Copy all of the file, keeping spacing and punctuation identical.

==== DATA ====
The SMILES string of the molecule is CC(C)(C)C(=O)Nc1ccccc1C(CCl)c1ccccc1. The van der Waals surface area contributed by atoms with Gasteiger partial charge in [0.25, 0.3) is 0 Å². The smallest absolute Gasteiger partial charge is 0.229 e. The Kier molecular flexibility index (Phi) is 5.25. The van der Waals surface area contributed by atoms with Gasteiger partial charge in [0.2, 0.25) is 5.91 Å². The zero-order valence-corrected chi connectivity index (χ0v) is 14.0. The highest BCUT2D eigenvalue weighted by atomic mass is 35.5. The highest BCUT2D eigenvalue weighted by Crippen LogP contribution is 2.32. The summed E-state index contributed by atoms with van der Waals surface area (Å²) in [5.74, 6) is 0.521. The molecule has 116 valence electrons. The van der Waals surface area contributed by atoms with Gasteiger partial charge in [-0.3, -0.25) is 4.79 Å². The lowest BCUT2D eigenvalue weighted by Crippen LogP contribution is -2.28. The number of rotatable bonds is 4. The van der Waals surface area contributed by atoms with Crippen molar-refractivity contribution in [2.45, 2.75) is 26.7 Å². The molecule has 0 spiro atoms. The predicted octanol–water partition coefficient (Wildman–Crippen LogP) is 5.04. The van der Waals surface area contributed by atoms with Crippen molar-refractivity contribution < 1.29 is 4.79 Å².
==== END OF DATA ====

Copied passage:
The SMILES string of the molecule is CC(C)(C)C(=O)Nc1ccccc1C(CCl)c1ccccc1. The van der Waals surface area contributed by atoms with Gasteiger partial charge in [0.25, 0.3) is 0 Å². The smallest absolute Gasteiger partial charge is 0.229 e. The Kier molecular flexibility index (Phi) is 5.25. The van der Waals surface area contributed by atoms with Gasteiger partial charge in [0.2, 0.25) is 5.91 Å². The zero-order valence-corrected chi connectivity index (χ0v) is 14.0. The highest BCUT2D eigenvalue weighted by atomic mass is 35.5. The highest BCUT2D eigenvalue weighted by Crippen LogP contribution is 2.32. The summed E-state index contributed by atoms with van der Waals surface area (Å²) in [5.74, 6) is 0.521. The molecule has 116 valence electrons. The van der Waals surface area contributed by atoms with Gasteiger partial charge in [-0.3, -0.25) is 4.79 Å². The lowest BCUT2D eigenvalue weighted by Crippen LogP contribution is -2.28. The number of rotatable bonds is 4. The van der Waals surface area contributed by atoms with Crippen molar-refractivity contribution in [2.45, 2.75) is 26.7 Å². The molecule has 0 spiro atoms. The predicted octanol–water partition coefficient (Wildman–Crippen LogP) is 5.04. The van der Waals surface area contributed by atoms with Crippen molar-refractivity contribution < 1.29 is 4.79 Å².